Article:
SNOW: Does this mean -- should this come to the floor, and my guess is you have ways of preventing that from happening, but should it come to the floor, would the Republicans filibuster it so it wouldn't get through?

SANTORUM: Well, I think we could defeat it. I don't think we'd have to filibuster. I think the whole point of Social Security being an insurance program as well as a government benefit is vital to its survival, and breaking that pact would, I think, be devastating to Social Security.

SNOW: You mentioned a couple of minutes ago that the president got some tax concessions that nobody thought he'd get a couple of years ago.

SANTORUM: Right.

SNOW: Republicans now control the Senate. Is it going to be easier or harder for him this time?

SANTORUM: Well, if you recall, we controlled the Senate when we passed the original tax bill. And I think that's one of the reasons we were able to get it done. We got it scheduled promptly. We were able to move it through, and we got a bipartisan budget passed which allowed us to put together a bipartisan tax package. We're going to try to do the same thing.

SNOW: But easier or tougher for the president?

SANTORUM: I think it'll be -- well, we're under the same regime, if you will. We had Republican control when we passed the tax cut the first time. We're going to be back in the same thing. I think it'll be relatively the same.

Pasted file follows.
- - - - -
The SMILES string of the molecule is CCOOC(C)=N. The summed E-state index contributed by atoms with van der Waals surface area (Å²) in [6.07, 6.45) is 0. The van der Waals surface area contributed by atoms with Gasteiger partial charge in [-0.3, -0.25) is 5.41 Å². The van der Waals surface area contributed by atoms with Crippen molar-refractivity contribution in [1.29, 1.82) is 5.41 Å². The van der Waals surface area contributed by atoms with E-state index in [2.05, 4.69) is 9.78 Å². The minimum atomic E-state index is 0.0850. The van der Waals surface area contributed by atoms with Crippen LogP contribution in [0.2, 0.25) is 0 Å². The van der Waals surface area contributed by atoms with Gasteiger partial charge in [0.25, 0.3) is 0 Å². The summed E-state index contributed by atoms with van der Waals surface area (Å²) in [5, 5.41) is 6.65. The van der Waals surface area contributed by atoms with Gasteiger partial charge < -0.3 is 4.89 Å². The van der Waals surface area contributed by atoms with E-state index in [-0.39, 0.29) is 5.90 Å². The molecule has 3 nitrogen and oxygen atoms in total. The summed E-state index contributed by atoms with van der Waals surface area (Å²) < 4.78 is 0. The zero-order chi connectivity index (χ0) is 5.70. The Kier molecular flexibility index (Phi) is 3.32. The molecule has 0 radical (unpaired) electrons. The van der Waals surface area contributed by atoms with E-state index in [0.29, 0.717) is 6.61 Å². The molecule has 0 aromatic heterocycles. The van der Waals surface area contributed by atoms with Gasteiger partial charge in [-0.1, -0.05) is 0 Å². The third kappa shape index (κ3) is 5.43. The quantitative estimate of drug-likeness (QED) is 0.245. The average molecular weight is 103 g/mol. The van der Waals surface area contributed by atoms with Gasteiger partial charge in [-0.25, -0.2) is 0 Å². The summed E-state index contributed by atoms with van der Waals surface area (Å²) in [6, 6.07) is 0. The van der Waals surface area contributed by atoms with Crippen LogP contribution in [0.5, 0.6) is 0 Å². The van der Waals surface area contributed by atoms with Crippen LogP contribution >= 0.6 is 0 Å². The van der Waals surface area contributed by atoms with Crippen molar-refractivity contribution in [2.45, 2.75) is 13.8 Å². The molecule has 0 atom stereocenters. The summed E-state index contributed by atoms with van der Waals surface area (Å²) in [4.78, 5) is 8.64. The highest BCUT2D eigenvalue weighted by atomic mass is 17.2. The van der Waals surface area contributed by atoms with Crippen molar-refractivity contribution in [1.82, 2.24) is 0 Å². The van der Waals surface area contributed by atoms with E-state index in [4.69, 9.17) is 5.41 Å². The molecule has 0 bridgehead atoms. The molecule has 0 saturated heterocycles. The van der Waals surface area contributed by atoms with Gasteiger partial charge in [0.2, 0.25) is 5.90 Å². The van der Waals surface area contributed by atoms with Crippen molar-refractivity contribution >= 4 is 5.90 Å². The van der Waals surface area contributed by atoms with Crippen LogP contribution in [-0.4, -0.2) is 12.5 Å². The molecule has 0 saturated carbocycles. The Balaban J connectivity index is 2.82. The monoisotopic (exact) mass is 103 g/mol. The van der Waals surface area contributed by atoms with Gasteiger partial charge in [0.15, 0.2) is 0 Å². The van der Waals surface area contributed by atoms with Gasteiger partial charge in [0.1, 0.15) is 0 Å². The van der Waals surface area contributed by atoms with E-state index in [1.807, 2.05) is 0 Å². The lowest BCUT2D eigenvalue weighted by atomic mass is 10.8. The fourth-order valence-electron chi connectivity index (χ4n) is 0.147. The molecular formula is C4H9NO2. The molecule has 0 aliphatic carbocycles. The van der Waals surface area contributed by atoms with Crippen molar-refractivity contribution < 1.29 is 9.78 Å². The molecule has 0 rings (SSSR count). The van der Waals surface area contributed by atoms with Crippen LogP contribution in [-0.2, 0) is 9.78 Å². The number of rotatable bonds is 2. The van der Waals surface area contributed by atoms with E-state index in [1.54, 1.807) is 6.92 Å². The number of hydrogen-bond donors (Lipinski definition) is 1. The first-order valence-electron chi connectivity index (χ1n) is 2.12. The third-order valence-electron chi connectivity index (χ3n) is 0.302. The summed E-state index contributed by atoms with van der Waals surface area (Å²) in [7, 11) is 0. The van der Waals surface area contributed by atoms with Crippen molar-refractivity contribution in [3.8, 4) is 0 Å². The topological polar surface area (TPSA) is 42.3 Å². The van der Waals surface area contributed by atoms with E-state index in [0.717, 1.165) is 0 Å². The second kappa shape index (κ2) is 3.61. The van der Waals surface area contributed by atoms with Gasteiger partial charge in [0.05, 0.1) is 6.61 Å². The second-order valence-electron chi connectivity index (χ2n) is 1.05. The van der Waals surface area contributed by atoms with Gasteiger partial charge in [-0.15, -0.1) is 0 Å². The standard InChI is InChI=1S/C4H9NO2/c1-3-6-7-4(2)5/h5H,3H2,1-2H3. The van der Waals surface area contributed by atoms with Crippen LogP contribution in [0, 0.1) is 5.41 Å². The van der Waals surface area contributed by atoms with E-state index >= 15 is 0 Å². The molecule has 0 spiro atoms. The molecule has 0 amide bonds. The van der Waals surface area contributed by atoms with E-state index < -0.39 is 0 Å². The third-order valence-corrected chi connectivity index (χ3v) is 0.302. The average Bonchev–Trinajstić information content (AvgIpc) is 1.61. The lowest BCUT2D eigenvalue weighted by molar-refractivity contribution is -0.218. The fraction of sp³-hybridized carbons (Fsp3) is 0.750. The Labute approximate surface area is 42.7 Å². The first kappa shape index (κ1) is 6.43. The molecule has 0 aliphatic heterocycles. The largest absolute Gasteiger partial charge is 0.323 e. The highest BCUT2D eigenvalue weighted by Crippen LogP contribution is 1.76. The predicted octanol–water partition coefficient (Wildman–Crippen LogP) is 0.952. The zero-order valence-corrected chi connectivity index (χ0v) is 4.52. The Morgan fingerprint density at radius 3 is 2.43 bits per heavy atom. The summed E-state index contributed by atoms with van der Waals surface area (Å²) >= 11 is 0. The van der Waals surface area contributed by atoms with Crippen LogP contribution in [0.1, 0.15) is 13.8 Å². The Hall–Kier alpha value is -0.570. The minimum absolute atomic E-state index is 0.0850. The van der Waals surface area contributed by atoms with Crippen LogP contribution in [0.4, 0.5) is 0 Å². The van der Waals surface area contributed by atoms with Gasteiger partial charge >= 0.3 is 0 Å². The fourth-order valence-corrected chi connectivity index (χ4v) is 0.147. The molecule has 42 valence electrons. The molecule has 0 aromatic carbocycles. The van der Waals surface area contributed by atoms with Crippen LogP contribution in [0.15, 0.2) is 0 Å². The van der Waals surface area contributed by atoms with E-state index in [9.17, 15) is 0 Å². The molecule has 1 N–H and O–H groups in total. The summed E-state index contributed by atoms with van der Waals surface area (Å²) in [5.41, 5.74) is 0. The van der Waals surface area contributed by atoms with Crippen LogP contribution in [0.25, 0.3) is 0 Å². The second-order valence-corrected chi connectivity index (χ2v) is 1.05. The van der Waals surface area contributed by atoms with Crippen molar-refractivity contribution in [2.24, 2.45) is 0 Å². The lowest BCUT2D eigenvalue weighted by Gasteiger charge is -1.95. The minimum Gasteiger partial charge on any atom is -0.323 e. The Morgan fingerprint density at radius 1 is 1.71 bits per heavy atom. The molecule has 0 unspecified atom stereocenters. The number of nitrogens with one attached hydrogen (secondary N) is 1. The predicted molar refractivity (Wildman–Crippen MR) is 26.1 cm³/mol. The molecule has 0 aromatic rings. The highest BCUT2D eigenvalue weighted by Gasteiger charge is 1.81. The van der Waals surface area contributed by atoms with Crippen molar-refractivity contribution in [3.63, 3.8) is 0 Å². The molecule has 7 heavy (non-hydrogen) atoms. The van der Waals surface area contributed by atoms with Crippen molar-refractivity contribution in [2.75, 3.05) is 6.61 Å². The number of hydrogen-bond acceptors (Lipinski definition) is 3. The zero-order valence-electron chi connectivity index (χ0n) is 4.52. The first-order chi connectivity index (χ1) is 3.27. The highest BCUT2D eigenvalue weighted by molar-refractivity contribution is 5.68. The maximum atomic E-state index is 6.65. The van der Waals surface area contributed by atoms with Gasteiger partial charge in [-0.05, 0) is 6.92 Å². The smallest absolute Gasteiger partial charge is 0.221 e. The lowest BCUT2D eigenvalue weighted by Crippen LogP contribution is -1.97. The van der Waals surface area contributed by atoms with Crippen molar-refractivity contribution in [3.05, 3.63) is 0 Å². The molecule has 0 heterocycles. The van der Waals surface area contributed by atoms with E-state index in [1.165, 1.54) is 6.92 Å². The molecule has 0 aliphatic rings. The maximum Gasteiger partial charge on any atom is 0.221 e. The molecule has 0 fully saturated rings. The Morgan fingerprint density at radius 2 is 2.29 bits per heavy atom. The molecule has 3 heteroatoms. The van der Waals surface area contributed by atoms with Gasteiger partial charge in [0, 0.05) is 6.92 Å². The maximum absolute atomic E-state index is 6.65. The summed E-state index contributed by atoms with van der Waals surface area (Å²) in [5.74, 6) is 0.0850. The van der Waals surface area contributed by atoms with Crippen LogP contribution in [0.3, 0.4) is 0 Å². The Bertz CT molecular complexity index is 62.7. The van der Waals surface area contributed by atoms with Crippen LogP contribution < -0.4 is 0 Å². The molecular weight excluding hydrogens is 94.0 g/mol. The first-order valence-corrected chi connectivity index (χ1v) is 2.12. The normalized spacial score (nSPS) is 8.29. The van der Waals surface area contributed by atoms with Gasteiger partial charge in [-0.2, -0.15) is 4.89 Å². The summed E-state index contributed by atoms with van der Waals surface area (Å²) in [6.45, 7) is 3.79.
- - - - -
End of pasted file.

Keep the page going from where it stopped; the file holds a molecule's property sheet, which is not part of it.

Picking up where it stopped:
I'm very hopeful that we'll get a package passed that will do something to help this economy and, more importantly, help lower- income workers get better jobs, as well as provide them unemployment benefits for those who can't get jobs.

SNOW: Will the Senate pass a ban on partial-birth abortion?

SANTORUM: Absolutely. That's one of the things that we could not get scheduled under Senator Daschle last session of Congress. It will be scheduled relatively promptly this session of Congress, as well as other important things that didn't see the light of day, like cloning.

Now, we're seeing the impact of the Senate not dealing with the issue of cloning. The House passed a ban on cloning. The Senate wouldn't even allow it to be considered. Senator Daschle blocked consideration of that.

SNOW: So the Senate will vote on a ban on cloning?